Creating awareness

Traditional press releases are still a great way to deliver planned communications to those all important press influencers.

This can be the step to raising awareness of a product or service, and whilst it might not make an exciting read, the more factual or technical the PR, the bigger the opportunity to syndicate information that gives your company a competitive advantage.

A few tips for optimising press releases for maximum exposure include:

  • Use data and statistics that can be used in related articles to give the ‘boring’ content a relevant context. For example, an article about council tax might not be an avid read, but adding national debt statistics can give it an angle for a more interesting hook and make it relevant, say for your credit card product. 
  • Add a fact sheet and use the rest of the PR to add context to the boring facts and numbers.
  • Add a human hook to bait the media. A change in senior personnel could focus on personal achievements and interests within a community to add human-interest. 


Adding background to the company or product not only communicates your brand values but also adds credibility and builds authority.

Make sure you are making full use of your ‘about us’, ‘contact us’ and ‘store locations’ pages, as well as adding product comparisons to both illustrate product benefits and for generic search queries. 

Ensure any copy in these pages include rich keywords and phrases that relate to questions you possible customers might ask, for example, ‘what are the benefits of solar panels’ or ‘where can I buy a car battery’ etc.

This example from Microsoft for the Xbox One is a good way to use content to display all of the features of the console in a format that can be syndicated to partner sites to drive interest and traffic.

This information could otherwise be ignored as ‘techno babble’.


This is the content that will actually convert your visitors to a sale. 

Your awareness and consideration content will get people to the site, but at this stage you need content that will lead them to making a sale. 

Focus on optimisation of the page as a matter of best practice, and what is physically on the product pages. Don’t assume your customer knows all of the detail.

  • Use bullet points to include technical specifications e.g. components or measurements.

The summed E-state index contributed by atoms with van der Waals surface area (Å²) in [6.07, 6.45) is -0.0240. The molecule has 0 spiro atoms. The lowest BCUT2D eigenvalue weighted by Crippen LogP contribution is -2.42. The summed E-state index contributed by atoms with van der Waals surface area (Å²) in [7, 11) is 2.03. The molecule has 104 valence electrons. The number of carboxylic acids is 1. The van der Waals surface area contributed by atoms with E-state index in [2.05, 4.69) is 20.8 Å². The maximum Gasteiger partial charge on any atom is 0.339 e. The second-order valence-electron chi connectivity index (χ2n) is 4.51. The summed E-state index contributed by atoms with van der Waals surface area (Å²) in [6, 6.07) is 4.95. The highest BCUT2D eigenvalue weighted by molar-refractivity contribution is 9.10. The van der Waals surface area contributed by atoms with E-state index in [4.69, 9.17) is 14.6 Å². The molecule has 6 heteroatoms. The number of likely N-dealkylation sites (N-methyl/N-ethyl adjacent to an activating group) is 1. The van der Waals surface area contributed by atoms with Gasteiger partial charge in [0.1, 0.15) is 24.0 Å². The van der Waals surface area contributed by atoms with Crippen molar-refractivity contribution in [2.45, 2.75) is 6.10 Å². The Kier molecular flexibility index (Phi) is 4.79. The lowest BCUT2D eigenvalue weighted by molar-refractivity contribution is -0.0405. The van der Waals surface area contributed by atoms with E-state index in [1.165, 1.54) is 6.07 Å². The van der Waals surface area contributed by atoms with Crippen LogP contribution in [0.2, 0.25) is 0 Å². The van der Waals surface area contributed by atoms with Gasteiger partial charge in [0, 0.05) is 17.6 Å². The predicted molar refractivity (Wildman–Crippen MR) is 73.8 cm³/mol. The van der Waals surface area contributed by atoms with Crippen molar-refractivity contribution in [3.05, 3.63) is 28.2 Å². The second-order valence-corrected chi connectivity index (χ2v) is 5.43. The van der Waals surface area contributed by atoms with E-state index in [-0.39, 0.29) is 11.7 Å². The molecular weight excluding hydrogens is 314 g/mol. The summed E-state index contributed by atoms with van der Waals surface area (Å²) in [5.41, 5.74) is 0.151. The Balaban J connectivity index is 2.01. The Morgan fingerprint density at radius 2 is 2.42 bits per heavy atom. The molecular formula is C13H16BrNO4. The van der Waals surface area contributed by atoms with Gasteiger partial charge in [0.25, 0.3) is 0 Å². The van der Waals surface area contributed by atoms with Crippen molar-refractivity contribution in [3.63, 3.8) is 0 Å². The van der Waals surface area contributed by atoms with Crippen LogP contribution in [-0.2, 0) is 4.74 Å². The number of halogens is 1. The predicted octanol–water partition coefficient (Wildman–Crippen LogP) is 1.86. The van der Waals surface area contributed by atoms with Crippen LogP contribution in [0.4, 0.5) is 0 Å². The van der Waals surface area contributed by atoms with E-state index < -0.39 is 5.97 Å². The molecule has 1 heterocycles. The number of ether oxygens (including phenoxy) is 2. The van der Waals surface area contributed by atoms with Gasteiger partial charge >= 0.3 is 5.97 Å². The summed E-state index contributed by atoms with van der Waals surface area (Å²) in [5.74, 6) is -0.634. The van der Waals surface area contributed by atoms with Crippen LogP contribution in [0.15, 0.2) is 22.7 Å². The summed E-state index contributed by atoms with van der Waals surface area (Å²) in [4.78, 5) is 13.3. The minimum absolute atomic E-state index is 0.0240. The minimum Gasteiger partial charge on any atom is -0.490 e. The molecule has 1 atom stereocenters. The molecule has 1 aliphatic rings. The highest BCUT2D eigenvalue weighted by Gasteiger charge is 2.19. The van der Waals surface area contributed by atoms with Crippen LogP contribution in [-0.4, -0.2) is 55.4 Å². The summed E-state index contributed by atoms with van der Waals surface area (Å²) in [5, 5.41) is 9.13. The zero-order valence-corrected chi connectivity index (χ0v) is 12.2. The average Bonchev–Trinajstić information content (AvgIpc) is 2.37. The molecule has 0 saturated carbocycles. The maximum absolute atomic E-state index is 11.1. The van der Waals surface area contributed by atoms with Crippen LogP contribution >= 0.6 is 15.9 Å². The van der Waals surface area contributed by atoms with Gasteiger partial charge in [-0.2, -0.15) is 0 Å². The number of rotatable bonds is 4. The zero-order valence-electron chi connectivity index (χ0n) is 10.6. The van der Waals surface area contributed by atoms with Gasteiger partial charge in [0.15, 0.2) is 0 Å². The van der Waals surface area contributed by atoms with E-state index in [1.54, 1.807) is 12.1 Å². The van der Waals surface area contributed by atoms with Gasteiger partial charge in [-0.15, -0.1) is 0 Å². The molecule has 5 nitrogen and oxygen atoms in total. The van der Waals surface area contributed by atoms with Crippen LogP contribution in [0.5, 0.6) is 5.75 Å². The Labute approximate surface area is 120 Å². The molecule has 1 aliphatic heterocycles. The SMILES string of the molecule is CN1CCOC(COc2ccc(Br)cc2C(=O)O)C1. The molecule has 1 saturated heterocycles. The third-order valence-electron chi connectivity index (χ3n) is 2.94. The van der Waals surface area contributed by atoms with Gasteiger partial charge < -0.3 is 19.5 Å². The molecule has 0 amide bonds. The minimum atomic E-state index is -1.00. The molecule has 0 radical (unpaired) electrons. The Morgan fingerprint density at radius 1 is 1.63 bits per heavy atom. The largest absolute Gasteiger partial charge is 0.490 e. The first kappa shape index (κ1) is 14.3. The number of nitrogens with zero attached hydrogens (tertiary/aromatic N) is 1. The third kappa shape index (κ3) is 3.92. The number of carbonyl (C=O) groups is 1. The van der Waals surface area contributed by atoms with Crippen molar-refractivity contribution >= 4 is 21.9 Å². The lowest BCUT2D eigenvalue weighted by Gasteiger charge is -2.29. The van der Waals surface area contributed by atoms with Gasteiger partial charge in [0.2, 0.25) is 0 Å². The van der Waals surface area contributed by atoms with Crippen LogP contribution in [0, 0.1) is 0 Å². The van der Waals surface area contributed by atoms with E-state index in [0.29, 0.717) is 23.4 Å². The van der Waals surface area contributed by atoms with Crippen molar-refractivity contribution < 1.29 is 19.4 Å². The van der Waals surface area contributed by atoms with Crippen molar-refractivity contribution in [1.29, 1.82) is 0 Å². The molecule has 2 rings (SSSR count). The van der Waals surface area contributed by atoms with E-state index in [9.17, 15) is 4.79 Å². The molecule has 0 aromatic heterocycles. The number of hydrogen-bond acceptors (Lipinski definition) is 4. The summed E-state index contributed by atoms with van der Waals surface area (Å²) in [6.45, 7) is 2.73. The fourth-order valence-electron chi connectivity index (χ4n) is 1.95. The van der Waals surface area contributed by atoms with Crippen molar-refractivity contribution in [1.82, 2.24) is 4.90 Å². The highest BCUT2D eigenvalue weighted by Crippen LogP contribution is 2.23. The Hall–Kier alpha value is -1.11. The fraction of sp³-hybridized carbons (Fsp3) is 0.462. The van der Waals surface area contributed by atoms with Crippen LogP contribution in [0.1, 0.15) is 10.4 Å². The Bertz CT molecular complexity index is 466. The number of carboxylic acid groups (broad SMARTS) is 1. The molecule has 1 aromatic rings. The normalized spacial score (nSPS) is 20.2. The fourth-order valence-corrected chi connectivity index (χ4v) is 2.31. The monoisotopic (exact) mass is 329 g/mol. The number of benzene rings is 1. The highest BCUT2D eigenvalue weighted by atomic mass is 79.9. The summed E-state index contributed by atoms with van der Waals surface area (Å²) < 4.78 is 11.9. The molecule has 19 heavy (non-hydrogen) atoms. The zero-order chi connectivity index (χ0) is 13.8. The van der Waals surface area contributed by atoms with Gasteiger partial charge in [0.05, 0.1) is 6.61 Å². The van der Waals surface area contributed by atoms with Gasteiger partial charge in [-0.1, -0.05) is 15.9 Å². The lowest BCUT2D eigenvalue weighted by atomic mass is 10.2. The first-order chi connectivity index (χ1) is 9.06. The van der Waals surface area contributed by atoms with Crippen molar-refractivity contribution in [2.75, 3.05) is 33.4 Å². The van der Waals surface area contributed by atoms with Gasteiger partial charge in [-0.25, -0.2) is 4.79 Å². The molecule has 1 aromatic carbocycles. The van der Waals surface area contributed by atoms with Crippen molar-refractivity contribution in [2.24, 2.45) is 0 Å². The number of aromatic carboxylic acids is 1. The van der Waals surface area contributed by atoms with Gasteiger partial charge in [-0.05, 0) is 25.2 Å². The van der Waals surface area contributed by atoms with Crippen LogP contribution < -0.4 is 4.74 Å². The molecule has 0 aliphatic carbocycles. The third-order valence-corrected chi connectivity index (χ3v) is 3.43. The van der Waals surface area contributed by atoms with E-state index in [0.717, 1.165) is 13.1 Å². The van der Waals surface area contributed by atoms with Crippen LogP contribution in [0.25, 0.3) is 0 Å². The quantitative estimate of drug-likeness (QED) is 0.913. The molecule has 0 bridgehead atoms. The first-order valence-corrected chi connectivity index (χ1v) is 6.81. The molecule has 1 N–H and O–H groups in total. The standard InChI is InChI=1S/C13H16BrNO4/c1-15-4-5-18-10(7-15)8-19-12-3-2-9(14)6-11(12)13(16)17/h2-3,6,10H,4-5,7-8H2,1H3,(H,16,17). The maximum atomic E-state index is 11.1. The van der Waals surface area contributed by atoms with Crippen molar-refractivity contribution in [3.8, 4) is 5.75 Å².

• Make pricing as clear as possible.
  • Add customer ratings or reviews if you have them. 
  • Incorporate any shipping benefits if appropriate e.g. get free delivery on this item.
  • Use photography to show alternative views, including aspirational images of people actually using the item if relevant.

Boots Kitchen Appliances displays product information really well, giving the customer all of the information they may need to make a purchase decision including measurements, kits included and model codes.  


Once you’ve sold your product, there’s a pretty good chance that your customers will have questions, issues or just need help getting the most out of it. So your content should not only address the sale of the item, but also the after-sales care. 

And don’t forget that this could be an opportunity to monetise that ‘boring’ inventory with up-sell or cross-sell promotions. 

This Purple Parking guide to packing gold clubs offers advice to passengers planning to travel for golfing trips. it could easily have been added to the site as a text document with measurements and dimensions of baggage allowance, but instead they have tried to make it more interesting and valuable for readers using an infographic representation. 



This content needs to protect reputation and retain brand loyalty to drive future purchase and help to maintain positive customer perception. 

  • Focus on negatives and turn them around to the benefit of your brand.
  • Highlight how your product or services addresses an issue.
  • Highlight how your brand is not associated with an issue.
  • Produce great content quickly.

Toyota’s infographic on air pollution legislation shows how their vehicles filter air to reassure customers that their cars comply.  

So next time you are offered the prospect of working with a ‘boring’ client, think about the possible ‘quick wins’ that are up for grabs by not overlooking basic content needs.